‘It is not clear new technologies are expanding our number of genuine friends’
Is the Christmas card obsolete? I suppose the answer depends on what function you think the Christmas card is intended to serve, if any at all. Surely it is no longer intended to convey information. Email and social networks do a more efficient job, and including a Christmas newsletter or family photograph (I do both) will earn you only scorn from any self-respecting British snob.
Some believe that the Christmas card list, where we keep track of old favours and slights, is a sort of passive-aggressive vendetta. There is truth in this. Late in 1974, two sociologists, Phillip Kunz and Michael Woolcott, posted more than 500 Christmas cards to people they did not know. Some of them were “high status” cards, using expensive materials and signed “Dr and Mrs Phillip Kunz”. Others were from “Phillip and Joyce Kunz” or used cheaper stationery or both.
The Kunz family received, along with a complaint from the police, some rather touching replies: “Dear Joyce and Phil, Received your Christmas card and was good to hear from you. I will have to do some explaining to you. Your last name did not register at first . . . Please forgive me for being so stupid for not knowing your last name. We are fine and hope you are well. We miss your father. They were such grand friends.”
But what is most striking is that more than 100 strangers felt obliged to send a signed card in response. That is the power of reciprocity. (Response rates were particularly high if “Dr Kunz” had written on a fancy card to a working-class household. That is the power of status.)
If this is what Christmas cards are all about — mindless reciprocal obligation coupled with some social climbing — then I think we can all agree on two things: we could do without them; and we’ll never be rid of them. Thomas Schelling, a winner of the Nobel Memorial Prize for Economics, once advocated a bankruptcy procedure — wiping clean the list of people to whom we “owe” a Christmas card. If only.
But perhaps the Christmas card also serves other purposes. Consider the exchange, “How do you do?”, “How do you do?” This is phatic communication. It conveys no detailed information but it acknowledges others and implies that there is nothing much to report. “I’m OK, and you’re OK, and lines of communication are open if that changes.”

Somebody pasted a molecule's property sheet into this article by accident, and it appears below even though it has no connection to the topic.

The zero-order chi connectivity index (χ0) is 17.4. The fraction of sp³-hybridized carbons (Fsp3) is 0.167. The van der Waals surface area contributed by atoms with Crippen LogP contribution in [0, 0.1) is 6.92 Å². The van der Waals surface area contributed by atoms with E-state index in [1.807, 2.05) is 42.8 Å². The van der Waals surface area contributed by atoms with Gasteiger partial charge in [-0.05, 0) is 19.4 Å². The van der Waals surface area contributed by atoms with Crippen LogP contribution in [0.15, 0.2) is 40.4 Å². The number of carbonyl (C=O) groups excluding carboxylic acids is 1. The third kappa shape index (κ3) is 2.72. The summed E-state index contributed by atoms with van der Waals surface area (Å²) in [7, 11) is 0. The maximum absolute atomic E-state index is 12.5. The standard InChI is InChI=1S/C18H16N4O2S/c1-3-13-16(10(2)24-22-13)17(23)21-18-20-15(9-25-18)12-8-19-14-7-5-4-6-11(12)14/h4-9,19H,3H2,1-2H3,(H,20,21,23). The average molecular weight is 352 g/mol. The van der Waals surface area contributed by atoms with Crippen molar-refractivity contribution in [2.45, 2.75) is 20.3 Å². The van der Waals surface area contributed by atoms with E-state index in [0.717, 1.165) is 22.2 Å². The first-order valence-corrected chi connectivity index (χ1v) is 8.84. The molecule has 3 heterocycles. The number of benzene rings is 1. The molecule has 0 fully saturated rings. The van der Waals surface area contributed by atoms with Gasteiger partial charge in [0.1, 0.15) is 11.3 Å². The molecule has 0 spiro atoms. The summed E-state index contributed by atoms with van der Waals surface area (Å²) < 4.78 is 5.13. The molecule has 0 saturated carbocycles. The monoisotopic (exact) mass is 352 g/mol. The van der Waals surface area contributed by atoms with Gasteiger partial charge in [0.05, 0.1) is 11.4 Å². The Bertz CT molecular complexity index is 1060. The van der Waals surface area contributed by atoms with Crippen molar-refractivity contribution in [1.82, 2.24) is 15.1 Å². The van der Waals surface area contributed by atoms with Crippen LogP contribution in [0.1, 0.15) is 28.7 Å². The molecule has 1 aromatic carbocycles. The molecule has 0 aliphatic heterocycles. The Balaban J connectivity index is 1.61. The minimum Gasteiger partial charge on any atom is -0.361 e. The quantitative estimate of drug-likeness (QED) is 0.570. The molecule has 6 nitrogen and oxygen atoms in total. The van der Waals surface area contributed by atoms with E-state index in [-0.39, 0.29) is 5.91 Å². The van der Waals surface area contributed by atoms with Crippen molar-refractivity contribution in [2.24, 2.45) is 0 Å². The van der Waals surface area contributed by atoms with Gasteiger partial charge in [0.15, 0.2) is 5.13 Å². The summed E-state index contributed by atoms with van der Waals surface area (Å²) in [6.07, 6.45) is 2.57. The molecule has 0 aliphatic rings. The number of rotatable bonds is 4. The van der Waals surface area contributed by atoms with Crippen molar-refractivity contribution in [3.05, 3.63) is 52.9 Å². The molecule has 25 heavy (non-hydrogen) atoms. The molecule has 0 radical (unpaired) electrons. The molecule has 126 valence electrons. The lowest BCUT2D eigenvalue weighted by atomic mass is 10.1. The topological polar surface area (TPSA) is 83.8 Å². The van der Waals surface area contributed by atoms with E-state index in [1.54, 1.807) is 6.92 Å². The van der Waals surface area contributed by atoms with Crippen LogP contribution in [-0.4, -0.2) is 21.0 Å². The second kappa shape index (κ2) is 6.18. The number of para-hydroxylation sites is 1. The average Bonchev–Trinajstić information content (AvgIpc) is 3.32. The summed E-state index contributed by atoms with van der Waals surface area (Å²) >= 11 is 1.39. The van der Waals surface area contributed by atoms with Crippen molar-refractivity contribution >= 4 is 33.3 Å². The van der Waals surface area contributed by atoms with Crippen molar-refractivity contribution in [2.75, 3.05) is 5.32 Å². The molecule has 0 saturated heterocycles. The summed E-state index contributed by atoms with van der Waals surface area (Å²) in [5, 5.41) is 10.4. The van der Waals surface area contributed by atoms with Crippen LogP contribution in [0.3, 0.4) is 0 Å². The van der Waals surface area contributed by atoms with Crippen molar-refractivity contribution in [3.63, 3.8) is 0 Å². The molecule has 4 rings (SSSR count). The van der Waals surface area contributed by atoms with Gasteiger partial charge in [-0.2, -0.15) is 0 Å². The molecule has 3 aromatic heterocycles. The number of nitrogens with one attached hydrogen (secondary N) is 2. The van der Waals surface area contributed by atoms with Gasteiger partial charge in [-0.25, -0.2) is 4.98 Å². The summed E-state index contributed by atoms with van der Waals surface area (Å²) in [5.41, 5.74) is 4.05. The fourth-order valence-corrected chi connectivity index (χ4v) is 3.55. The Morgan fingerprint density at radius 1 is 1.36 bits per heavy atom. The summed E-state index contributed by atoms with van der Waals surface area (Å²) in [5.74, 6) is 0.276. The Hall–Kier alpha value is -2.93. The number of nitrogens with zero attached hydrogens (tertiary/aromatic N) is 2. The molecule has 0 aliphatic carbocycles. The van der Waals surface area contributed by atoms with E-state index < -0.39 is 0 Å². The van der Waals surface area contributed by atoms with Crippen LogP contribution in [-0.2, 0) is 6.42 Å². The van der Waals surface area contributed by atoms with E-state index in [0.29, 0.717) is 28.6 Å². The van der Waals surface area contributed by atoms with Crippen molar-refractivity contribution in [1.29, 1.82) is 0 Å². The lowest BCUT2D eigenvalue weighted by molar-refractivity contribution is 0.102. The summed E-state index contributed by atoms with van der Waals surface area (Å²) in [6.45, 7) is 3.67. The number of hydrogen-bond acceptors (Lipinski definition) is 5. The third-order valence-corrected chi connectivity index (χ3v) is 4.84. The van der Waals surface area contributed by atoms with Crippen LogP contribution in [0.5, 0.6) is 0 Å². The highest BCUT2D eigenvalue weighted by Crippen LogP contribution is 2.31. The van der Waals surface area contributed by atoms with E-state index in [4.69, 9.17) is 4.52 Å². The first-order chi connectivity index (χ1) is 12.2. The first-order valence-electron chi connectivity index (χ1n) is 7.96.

A Facebook “poke” could achieve the same thing at much lower cost. But perhaps the expense and the hassle is part of the point. If someone invites you for dinner and you say “thank you” as you leave, you may still wish to follow up with a thank-you note to show that you have enough invested in the relationship to take the trouble. If relationships weren’t hard work, they would not be relationships.
There’s a thing called the “social brain” hypothesis: it states that humans evolved large and energy-intensive brains not to do hard sums or design clever tools but because they needed them to navigate the complexities of dealing with other people. Back in 1992, Robin Dunbar — an anthropologist and psychologist now based at the University of Oxford — published a fascinating addendum to that idea. Dunbar had been looking at the social group size and the brain size of different primates, and found that primate species with larger neocortices had grooming relationships with larger social groups. Extrapolating to humans, he produced what has become known as Dunbar’s Number. If our brains are any guide, we’re built to handle a social network of about 150 people.
Dunbar’s Number is both more uncertain and more complex than popular presentations would have you believe. Dunbar himself argues that social networks are nested, following rough powers of three: five people to whom we might turn for substantial emotional or financial support in a moment of true crisis; 15 intimate friends; 50 friends; 150 rather casual friends, and so on.
Social networking tools let us reach more people, more quickly, and in some detail if we so choose. I can reach 90,000 followers on Twitter but — how can I put this tactfully? — they are not my friends. These new technologies are a great convenience but it is not clear that they are allowing us to expand the number of genuine friends that we have. A recent study by Bruno Gonçalves, Nicola Perra and Alessandro Vespignani examined 25 million conversations between Twitter users, and found that the network with whom people might actually have several reciprocal conversations was between 100 and 200 — Dunbar’s number again. As for close friends, women engage in two-way communication with around six people on Facebook; men with just four.
Much like primate grooming, a Christmas card requires effort, time and expense. An up-to-date Christmas list requires some thought about who matters to you, for reasons noble or ignoble. And a few years ago, two researchers carefully examined how big Christmas cards lists tended to be, once allowing for the fact that a single card could reach several members of a household. The researchers were Russell Hill and Robin Dunbar. And the number of people reached by a typical British Christmas card list? 154.
Written for and first published at ft.com.